Rory McIlroy will launch his 10th bid for Dubai Duty Free Irish Open success at the K Club today motivated not just to win his national open but also to land his first victory of the year and confound the critics who believe his game has been lacking this year.
World number three McIlroy has just two top-10 finishes in nine attempts at this tournament and while he may have nailed down what it takes to be the best tournament host he can be, cracking an Dubai Duty Free Irish Open on the course has so far proven elusive.
Three missed cuts in the most recent renewals represent a miserable return for this island’s finest player and four-time major winner in his home tournament, and while McIlroy got more deeply involved in it 12 months ago at Royal County Down, bringing the current title sponsor on board, his Rory Foundation gained a lot more from its hosting of the European Tour event for the first time than its founder did.
The Irish Open is certainly a lot stronger for its association with McIlroy, not least in the sharp rise in prize fund this year to €4 million but the Holywood star believes it is time he cashed in and filled a glaring gap in his otherwise impressive resumé.
Winning this week at the K Club, where McIlroy the golf fan watched his heroes sweep to an emotional Ryder Cup victory a decade ago, would also put him back on victory row for the first time since last November’s season-ending DP World Tour Championship in Dubai.
That winless streak has, to the Irishman’s annoyance, been the subject of much examination in the media and locker rooms on both sides of the Atlantic and yesterday he hit back at the “negative spin”, instead pointing to three three top-four and five top-12 finishes in his last six starts.
“I’m relaxed about it,” McIlroy said of his winless season to date. “It frustrates me, I guess the negative spin that’s being put on it. And I know expectations for myself are higher than other players, but you look at my record this year with a third in Abu Dhabi, a fifth in Dubai, a third at Doral, fourth in the Match Play; my bad weeks are Top 10s, basically.
“So it frustrates me that the narrative is, there’s something missing in Rory’s game or what’s wrong with Rory, where I don’t feel like there’s anything wrong. It’s very close. It’s very close, and I’m just I’m waiting for something to happen; I might need to make something happen, but it’s not as far away as I feel some people think it is.
“I feel very comfortable with where my game is at, and I know that if I go out and play my best or close to my best, that I’m going to have a great chance to win this week, next week, basically all season, because I’m in a really good place with where my game is. It just hasn’t quite happened yet, and I’m trying to stay as patient as possible.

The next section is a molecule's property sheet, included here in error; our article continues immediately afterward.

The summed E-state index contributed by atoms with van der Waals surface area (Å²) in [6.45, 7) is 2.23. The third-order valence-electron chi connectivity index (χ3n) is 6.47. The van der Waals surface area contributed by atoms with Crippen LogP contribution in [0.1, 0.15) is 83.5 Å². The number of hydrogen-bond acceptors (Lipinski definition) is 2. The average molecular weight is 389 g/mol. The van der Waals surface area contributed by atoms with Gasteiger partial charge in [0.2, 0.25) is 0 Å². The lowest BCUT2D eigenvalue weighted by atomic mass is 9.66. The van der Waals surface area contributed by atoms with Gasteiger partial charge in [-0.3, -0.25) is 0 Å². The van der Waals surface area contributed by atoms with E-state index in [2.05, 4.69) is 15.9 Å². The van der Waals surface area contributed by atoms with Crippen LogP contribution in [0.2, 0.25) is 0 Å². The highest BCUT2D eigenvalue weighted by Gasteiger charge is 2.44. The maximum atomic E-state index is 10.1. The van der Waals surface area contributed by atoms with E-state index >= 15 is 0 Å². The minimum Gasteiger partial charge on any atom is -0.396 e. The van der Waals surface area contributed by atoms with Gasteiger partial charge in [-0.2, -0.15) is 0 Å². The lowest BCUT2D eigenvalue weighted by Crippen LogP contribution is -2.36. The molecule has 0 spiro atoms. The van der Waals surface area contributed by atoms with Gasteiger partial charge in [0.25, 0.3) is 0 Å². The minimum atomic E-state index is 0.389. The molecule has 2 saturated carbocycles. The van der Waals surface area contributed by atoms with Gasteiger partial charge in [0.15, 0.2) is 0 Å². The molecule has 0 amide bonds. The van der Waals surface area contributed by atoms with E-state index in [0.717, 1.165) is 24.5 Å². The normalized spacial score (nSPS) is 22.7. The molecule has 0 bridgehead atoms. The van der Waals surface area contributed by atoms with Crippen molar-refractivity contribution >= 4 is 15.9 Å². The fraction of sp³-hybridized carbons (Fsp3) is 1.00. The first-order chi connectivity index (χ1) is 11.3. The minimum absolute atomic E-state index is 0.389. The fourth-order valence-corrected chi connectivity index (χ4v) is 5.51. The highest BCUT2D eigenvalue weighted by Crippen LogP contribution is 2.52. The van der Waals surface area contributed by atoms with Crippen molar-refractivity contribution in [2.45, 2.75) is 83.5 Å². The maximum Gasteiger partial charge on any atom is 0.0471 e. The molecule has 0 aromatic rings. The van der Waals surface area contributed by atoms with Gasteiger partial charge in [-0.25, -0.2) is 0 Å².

“Sometimes that’s hard to do when you feel like you’re playing really well but the results aren’t quite there. So I just need to string four good rounds together in a tournament and I feel like from there, I’ll be off and running, and that could be the catapult and stepping stone to another great season.” One need only look back to 2014 for evidence that once McIlroy hits his straps there can be no stopping him. In that season, two years ago this week, he arrived at the BMW PGA Championship at Wentworth with his game apparently in the doldrums and promptly won the European Tour’s flagship event by a stroke from Shane Lowry. Furthermore he would win The Open, WGC-Bridgestone and PGA Championship in successive starts later that summer.
Wouldn’t symmetry be a wonderful thing this week, exactly 24 months on, for the tournament host in his national open?
“It’d be huge. I think anyone that plays professional golf dreams of winning their home open,” McIlroy said.
“Winning your home open in front of your home crowd, your home fans, you don’t get very many opportunities to do it, so it would be very special.
“It’s definitely one tournament that is missing from my CV that I would love to add.”
Naturally there are several here this week who would feel the same, not least newly-minted Masters champion Danny Willett, who has a much better Irish Open record than his host with a T10, T3 and T6 to his name as McIlroy was missing cuts.
Lowry already has the luxury of having won the Irish Open but wants to complete a unique double of winning it as a pro having been crowned as an amateur in 2009, while Graeme McDowell comes home to Ireland having finished the best of his countrymen at last Sunday’s Players Championship, his tie for ninth eclipsing McIlroy’s T12 and Lowry’s T16.
The stage appears set for a first home victory since Lowry seven years ago but as McIlroy knows only too well the expectations on the indigenous players this week can be debilitating, more so than representing one’s country at the Olympics, which he seems certain to do when golf re-enters the Summer Games in Rio this August.
“Honestly, I feel like it will be just like any other event,” he said of becoming an Olympian. “I feel like I represent Ireland or Northern Ireland every week that I play, so I don’t feel like it will be any different really. And because you’re not playing in front of your home fans, I’ll probably feel more pressure this week than I will at the Olympics.”
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